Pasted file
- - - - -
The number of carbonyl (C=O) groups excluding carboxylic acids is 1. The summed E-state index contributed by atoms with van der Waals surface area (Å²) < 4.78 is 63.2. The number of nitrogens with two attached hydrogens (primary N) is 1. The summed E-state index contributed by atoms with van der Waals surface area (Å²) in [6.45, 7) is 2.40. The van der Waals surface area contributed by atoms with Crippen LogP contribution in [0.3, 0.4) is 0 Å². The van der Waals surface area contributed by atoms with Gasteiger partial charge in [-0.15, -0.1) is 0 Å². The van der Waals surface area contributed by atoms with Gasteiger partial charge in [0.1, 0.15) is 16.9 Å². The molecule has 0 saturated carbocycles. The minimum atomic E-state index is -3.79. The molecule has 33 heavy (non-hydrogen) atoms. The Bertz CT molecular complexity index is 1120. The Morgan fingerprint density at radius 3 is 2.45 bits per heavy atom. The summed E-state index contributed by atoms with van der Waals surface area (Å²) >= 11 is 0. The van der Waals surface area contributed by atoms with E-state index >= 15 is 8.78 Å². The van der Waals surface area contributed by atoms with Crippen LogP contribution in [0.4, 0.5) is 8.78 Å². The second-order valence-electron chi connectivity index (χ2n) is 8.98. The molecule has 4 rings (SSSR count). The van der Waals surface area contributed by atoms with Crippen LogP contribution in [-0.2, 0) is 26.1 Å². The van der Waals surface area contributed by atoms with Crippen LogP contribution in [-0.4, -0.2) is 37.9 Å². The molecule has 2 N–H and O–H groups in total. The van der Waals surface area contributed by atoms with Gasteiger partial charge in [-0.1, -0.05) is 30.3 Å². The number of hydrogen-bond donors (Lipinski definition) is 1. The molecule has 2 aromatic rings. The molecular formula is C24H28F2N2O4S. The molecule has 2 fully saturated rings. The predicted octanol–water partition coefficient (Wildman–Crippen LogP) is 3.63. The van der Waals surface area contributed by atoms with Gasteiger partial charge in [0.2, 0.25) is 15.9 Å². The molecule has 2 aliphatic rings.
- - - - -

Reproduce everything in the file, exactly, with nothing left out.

The number of carbonyl (C=O) groups excluding carboxylic acids is 1. The summed E-state index contributed by atoms with van der Waals surface area (Å²) < 4.78 is 63.2. The number of nitrogens with two attached hydrogens (primary N) is 1. The summed E-state index contributed by atoms with van der Waals surface area (Å²) in [6.45, 7) is 2.40. The van der Waals surface area contributed by atoms with Crippen LogP contribution in [0.3, 0.4) is 0 Å². The van der Waals surface area contributed by atoms with Gasteiger partial charge in [-0.15, -0.1) is 0 Å². The van der Waals surface area contributed by atoms with Gasteiger partial charge in [0.1, 0.15) is 16.9 Å². The molecule has 0 saturated carbocycles. The minimum atomic E-state index is -3.79. The molecule has 33 heavy (non-hydrogen) atoms. The Bertz CT molecular complexity index is 1120. The Morgan fingerprint density at radius 3 is 2.45 bits per heavy atom. The summed E-state index contributed by atoms with van der Waals surface area (Å²) >= 11 is 0. The van der Waals surface area contributed by atoms with E-state index >= 15 is 8.78 Å². The van der Waals surface area contributed by atoms with Crippen LogP contribution in [0.4, 0.5) is 8.78 Å². The second-order valence-electron chi connectivity index (χ2n) is 8.98. The molecule has 4 rings (SSSR count). The van der Waals surface area contributed by atoms with Crippen LogP contribution in [-0.2, 0) is 26.1 Å². The van der Waals surface area contributed by atoms with Crippen LogP contribution in [-0.4, -0.2) is 37.9 Å². The molecule has 2 N–H and O–H groups in total. The van der Waals surface area contributed by atoms with Gasteiger partial charge in [-0.1, -0.05) is 30.3 Å². The number of hydrogen-bond donors (Lipinski definition) is 1. The molecule has 2 aromatic rings. The molecular formula is C24H28F2N2O4S. The molecule has 2 fully saturated rings. The predicted octanol–water partition coefficient (Wildman–Crippen LogP) is 3.63. The van der Waals surface area contributed by atoms with Gasteiger partial charge in [0.2, 0.25) is 15.9 Å². The molecule has 2 aliphatic rings.